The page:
Cronies, A Burlesque: Adventures with Ken Kesey, Neal Cassady, the Merry Pranksters and the Grateful Dead
Readers of Tom Wolfe's The Electric Kool-Aid Acid Test
(Farrar Straus Giroux, 1968) will no doubt recognize the name 'Ken Babbs.' Something of an operations guru to the main idea man of the Merry Pranksters, novelist and cultural icon Ken Kesey, Babbs was in the thick of things during, among other escapades, the Acid Tests in San Francisco and the now-mythic cross-country trip in the psychedelic-painted school bus (appropriately) dubbed 'Further.'
It's one thing, however, to read observations from a distance, as in the aforementioned esteemed author's book and quite another to hear first hand accounts. As recounted by the second-in-command Prankster himself during the course of Cronies
' five-hundred some pages, Babbs offers just such an intimate perspective. Still, he keeps a healthy detachment in his wizened account of contemporary history, an attitude that may be particularly apropos considering the word 'burlesque' segues into the subtitle Adventures with Ken Kesey, Neal Cassady, the Merry Pranksters and the Grateful Dead
Maintaining some skepticism, however, doesn't necessarily undermine the veracity of the content or Babbs himself. In fact, in a strange way, adopting and maintaining a position of cool remove is right in keeping with the intrinsically inquisitive nature of Babbs, Kesey, et. al.: these colorful figures were at the vanguard of a shift in cultural values whereby progressively widespread challenges arose to long-established mores about relationships personal and political as well as societal conduct in general. This book suggests ever so strongly that this motley crew's existence functioned like their titular leader's, i.e., as a nexus between the Beats of the fifties and the hippies of the sixties, if for no other reason they were equally reverent of both movements.
Ken Babbs is careful to lay the groundwork for his (mostly) vibrant tale by stipulating the conventional backgrounds of the principals. Therein lies the intrinsic sense of organization they practiced from their earliest collaborations and the coalescence of the Pranksters. By the time of these events, for instance, Ken Kesey had established himself as an author of note through the publication of One Flew Over the Cuckoo's Nest
(Viking Press, 1962), with Sometimes A Great Notion
(Viking Press, 1964), his second novel, on the threshold of release. Meanwhile, Babbs had joined and left the Marine Corps after attending graduate school at Stanford University. They, like their brethren such as Lawrence 'Ramrod,' Shurtliff (who would go on to a longstanding career in the crew of the Grateful Dead
), were hardly mindless anarchists, but rather purposeful purveyors of alternatives to conventional wisdom.
With Kesey's sophomore opus due to be issued during the 1964 World's Fair in New York, the group thus had all the motivation necessary for their sojourn to the publishing house in New York City. The pace of events is breathless, almost dizzying, from California to Houston to New Orleans, Georgia and finally Manhattan, due in no small part to the vehicle being driven by Neal Cassady; it's difficult not to read Cronies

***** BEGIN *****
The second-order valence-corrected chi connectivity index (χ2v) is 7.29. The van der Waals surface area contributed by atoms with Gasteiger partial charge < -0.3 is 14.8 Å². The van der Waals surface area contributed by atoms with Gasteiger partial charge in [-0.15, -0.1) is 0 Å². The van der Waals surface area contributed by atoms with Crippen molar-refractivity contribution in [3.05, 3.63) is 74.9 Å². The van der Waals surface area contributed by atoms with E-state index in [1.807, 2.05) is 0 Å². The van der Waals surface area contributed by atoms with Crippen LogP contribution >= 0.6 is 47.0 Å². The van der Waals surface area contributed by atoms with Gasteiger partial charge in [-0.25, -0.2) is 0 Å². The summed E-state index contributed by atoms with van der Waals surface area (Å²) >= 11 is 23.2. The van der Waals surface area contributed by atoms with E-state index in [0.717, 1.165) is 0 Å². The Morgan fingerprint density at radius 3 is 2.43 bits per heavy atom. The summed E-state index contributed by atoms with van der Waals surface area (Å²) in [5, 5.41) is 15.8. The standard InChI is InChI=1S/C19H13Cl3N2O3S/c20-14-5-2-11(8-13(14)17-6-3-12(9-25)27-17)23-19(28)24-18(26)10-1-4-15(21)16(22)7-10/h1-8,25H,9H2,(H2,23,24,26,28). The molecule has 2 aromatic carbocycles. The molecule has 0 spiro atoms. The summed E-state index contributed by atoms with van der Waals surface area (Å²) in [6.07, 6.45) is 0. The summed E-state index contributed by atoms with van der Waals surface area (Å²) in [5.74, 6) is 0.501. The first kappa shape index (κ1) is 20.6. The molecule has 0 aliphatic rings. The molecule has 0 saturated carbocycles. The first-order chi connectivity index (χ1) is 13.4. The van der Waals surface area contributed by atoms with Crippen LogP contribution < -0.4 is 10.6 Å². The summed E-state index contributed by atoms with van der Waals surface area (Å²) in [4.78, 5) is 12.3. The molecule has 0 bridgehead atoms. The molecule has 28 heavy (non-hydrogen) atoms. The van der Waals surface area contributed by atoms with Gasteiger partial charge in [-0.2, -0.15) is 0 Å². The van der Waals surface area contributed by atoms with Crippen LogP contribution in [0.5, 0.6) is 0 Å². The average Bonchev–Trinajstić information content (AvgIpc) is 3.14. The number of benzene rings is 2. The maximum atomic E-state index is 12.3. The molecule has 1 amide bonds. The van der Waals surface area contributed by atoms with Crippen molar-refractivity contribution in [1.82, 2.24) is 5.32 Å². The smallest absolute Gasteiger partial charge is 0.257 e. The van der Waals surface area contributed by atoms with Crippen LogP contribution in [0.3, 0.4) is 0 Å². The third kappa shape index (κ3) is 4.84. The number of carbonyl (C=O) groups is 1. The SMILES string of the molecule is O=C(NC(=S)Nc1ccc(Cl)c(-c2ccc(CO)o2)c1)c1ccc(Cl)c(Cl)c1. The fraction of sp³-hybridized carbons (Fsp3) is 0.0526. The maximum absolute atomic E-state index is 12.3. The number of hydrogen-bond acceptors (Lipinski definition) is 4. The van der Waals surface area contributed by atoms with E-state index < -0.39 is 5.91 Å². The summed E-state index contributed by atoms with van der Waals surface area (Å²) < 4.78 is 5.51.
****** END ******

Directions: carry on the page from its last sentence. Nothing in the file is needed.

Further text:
in large chunks because the writing is so highly infectious. In fact, the sensation isn't altogether dissimilar to that derived from reading Wolfe's anddare it be said?even Jack Kerouac's On The Road
(Viking Press, 1957) (wherein the man at the wheel for the Pranksters during this interval was the model for 'Dean Moriarty' in the aforementioned classic of modern literature).
A certain nagging sense of stasis is fleeting as this tome approaches mid-point. Otherwise, Babbs vividly describes all that goes on around him. Yet he never overly-explains. And that's fortunate considering the subjects range from the group's deliberately creative approach to personal hygiene to the palpable fear arising from the brakes failing on their highly-customized vehicle. The Merry Pranksters ultimately come off as something of a collective Zelig, not necessarily in the middle of cultural milestones like Woodstock, but not exactly relegated to the fringes either.
For all intents and purposes, Kesey, Babbs and company became masters of serendipity. Through good luck and bad, they taught themselves how to assume a position on the perimeter of an eventeven ones self-created like the Acid Testswhile simultaneously remaining fluid enough to enter the thick of things without necessarily disrupting the flow of the action. Or, for that matter, attending to personal matters that demanded attention, whether it was improvising a repair to one of their vehicles or handling an encounter with authorities law and otherwise (the latter including keeping Kesey safe when he was on the lam from his jail imprisonment). Of course, the Pranksters and their circle had no issues being the focal point of an occasion when they chose to, such as the Acid Test graduation ceremonies.
These three parts of sixty-nine chapters, wherein figures who seem peripheral here, such as author Larry McMurtry or founder of The Realist
magazine Paul Krassner, blithely pass through the prose, constitute an auspicious launch for Tsunami Books. Such propitious circumstances are fully in keeping with the forward-looking mindset permeating the flurry of activity Ken Babbs depicts in Cronies